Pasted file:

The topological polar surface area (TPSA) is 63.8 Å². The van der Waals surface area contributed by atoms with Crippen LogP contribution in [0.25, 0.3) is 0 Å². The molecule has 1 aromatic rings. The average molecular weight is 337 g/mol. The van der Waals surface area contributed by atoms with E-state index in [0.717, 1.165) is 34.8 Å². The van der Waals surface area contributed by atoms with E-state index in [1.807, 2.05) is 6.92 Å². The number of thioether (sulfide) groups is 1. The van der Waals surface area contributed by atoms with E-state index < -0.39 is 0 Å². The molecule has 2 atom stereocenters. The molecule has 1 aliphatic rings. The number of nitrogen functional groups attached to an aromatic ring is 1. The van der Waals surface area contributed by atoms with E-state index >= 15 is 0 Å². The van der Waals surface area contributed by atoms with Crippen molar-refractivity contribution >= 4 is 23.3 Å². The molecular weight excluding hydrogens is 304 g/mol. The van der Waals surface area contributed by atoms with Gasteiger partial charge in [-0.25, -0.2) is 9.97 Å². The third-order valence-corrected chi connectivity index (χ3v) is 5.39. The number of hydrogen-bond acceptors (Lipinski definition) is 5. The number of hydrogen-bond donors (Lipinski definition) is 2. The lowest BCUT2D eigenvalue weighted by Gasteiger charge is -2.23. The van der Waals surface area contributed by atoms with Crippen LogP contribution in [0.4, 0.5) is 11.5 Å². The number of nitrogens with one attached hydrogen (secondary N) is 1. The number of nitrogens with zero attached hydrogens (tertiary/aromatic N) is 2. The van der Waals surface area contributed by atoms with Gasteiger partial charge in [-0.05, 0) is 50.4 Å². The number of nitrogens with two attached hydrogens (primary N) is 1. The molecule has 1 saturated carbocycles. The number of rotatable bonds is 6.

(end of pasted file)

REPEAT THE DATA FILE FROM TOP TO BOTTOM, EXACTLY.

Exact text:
The topological polar surface area (TPSA) is 63.8 Å². The van der Waals surface area contributed by atoms with Crippen LogP contribution in [0.25, 0.3) is 0 Å². The molecule has 1 aromatic rings. The average molecular weight is 337 g/mol. The van der Waals surface area contributed by atoms with E-state index in [0.717, 1.165) is 34.8 Å². The van der Waals surface area contributed by atoms with E-state index in [1.807, 2.05) is 6.92 Å². The number of thioether (sulfide) groups is 1. The van der Waals surface area contributed by atoms with E-state index < -0.39 is 0 Å². The molecule has 2 atom stereocenters. The molecule has 1 aliphatic rings. The number of nitrogen functional groups attached to an aromatic ring is 1. The van der Waals surface area contributed by atoms with E-state index >= 15 is 0 Å². The van der Waals surface area contributed by atoms with Crippen molar-refractivity contribution >= 4 is 23.3 Å². The molecular weight excluding hydrogens is 304 g/mol. The van der Waals surface area contributed by atoms with Gasteiger partial charge in [-0.25, -0.2) is 9.97 Å². The third-order valence-corrected chi connectivity index (χ3v) is 5.39. The number of hydrogen-bond acceptors (Lipinski definition) is 5. The number of hydrogen-bond donors (Lipinski definition) is 2. The lowest BCUT2D eigenvalue weighted by Gasteiger charge is -2.23. The van der Waals surface area contributed by atoms with Crippen LogP contribution in [0.4, 0.5) is 11.5 Å². The number of nitrogens with one attached hydrogen (secondary N) is 1. The number of nitrogens with zero attached hydrogens (tertiary/aromatic N) is 2. The van der Waals surface area contributed by atoms with Gasteiger partial charge in [-0.05, 0) is 50.4 Å². The number of nitrogens with two attached hydrogens (primary N) is 1. The molecule has 1 saturated carbocycles. The number of rotatable bonds is 6.